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Bob The Resume Builder

Students join multiple clubs in an attempt to impress colleges.

Hannah Cole, Managing Editor

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Picture the perfect student. Perfect grades. Perfect test scores. Perfect attendance record. Perfect attitude. Perfect level of participation in activities and sports. Perfect leadership resume. The perfect student that all colleges will approve of.

To embody the perfect student and earn that college acceptance letter, kids scramble to join activities that will paint them as a well-rounded applicant. Clubs, leadership roles and extracurriculars compose an impeccable college application. In this panic to achieve their facade, teens often fail to remember their true interests.

With a wide collection of clubs to select from, a world of new experiences awaits students hoping to achieve this perfection. From Yoga Club to debate, National Honors Society to the Office Club, Jewish Student Union to the Muslim Student Association, teens can find their passions, but they can also lose themselves.

Instead of joining clubs to find new interests or help the community, students do the minimum required for the organization to obtain the coveted graduation cord or the participation credit, perpetrating a theme of elitism.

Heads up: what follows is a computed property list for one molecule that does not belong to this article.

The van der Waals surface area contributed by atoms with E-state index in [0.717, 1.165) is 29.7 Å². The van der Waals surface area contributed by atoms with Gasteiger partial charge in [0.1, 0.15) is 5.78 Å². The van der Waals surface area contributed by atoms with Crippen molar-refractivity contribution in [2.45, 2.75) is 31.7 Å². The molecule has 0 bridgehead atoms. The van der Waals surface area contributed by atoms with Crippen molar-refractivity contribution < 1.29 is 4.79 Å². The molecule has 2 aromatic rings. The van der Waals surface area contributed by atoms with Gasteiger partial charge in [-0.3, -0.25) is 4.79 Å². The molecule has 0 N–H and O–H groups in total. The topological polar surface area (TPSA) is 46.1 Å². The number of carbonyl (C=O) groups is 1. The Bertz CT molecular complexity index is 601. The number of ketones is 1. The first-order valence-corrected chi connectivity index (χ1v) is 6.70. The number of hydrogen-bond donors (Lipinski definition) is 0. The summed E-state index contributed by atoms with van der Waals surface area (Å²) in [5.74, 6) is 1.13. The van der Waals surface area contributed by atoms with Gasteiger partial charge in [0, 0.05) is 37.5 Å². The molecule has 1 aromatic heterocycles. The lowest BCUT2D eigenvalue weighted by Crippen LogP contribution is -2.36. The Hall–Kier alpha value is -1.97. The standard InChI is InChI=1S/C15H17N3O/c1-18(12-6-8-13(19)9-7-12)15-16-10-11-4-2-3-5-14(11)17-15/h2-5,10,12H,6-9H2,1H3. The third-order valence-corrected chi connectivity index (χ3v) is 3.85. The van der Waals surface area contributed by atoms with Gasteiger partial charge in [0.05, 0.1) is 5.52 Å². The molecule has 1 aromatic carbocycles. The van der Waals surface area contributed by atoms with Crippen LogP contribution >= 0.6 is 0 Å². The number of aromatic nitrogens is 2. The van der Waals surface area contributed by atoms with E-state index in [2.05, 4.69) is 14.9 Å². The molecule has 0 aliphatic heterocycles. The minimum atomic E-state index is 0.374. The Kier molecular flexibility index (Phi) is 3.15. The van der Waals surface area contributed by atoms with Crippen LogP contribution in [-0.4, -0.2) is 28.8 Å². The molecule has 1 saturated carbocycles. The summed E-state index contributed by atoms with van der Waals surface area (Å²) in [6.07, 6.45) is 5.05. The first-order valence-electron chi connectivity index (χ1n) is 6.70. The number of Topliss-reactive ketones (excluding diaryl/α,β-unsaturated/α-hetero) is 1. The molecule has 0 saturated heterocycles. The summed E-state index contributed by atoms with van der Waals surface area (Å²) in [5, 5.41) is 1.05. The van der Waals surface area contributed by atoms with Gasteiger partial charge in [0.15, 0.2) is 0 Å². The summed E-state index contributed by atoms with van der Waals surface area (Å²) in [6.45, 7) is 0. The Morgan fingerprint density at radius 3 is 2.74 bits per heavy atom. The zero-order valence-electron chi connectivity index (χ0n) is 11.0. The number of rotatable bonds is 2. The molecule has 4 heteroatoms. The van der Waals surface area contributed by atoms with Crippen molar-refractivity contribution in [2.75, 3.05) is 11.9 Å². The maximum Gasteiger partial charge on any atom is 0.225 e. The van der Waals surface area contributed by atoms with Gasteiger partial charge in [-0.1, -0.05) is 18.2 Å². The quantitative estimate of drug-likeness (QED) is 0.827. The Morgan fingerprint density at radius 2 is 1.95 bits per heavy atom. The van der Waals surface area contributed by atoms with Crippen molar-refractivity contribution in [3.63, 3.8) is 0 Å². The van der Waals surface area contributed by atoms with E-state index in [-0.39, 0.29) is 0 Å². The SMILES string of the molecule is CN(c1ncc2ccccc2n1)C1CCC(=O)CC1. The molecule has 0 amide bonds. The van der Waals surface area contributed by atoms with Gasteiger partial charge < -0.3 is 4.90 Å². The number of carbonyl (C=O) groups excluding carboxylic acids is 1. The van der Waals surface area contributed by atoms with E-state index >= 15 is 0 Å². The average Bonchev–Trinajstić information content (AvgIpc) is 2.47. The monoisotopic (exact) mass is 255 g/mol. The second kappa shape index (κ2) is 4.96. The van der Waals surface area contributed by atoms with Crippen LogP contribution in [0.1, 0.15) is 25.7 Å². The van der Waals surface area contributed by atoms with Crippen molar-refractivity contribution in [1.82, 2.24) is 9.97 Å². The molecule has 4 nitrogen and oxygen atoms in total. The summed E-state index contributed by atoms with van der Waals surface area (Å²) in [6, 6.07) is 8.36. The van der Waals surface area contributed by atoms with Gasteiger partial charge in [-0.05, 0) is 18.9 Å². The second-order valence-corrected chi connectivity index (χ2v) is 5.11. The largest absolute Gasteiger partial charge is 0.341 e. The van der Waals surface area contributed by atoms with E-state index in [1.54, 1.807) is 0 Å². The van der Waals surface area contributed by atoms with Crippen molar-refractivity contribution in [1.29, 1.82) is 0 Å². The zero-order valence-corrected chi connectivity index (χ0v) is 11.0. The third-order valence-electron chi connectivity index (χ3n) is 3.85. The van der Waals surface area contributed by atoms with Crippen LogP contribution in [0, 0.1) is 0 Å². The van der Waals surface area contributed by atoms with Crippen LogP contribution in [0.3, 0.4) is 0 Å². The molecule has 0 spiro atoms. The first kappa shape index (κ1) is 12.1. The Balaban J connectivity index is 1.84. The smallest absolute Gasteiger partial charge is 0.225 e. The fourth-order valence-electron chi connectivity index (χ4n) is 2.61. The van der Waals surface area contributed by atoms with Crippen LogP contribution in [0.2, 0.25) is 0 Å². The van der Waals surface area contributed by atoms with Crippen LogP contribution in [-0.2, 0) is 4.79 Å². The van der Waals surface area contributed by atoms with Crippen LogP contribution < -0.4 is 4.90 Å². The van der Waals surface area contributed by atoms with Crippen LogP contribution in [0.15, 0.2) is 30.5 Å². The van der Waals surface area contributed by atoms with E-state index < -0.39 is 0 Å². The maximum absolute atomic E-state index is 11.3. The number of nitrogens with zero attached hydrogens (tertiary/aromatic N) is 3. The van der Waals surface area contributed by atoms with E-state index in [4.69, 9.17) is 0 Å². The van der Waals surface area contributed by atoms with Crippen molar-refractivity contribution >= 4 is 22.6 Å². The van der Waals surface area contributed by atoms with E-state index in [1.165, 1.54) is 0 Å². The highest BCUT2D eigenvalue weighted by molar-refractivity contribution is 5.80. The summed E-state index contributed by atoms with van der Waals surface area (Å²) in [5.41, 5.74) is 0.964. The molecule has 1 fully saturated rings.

Honor societies now exist in every academic endeavor but instead of staying committed to a particular area, the goal is to be in as many as possible. While monochromatic images can be a bit boring, splashing too many colors can be too busy. If students were to add details and nuance, those resume items would stand out.

“In my opinion, I think a majority of students at West who meet the requirements of joining an honors society mainly do it for the resume building and maybe because their friends joined them as well,” senior Pratik Thakur said.

The opportunities for community service or the prospect of learning more in a specialized field may no longer hold importance. Reading a book for National English Honors Society or visiting a museum for the Social Studies Honors Society, Rho Kappa, holds no true purpose other than to maintain an illusion of participation. However, this criticism should not discourage students from participating, rather allow them to consider the implications of joining certain organizations while finding their interests.

I don’t think it’s wrong to join [a] club because we never know where our interests may lie and we may discover some interests in joining a club,” senior Jinia Chakraborty said. “However, I do think it’s wrong to seek leadership positions for the sake of writing in on a resume and then not following through with your responsibilities.”

Finding new interests and seeking experience in the world of leadership helps students grow. Yet, it then becomes difficult to not cross the fine line between exploring and exploiting. Leadership, in particular, requires an enthusiastic mind to guide others and inspire them to engage in their endeavors.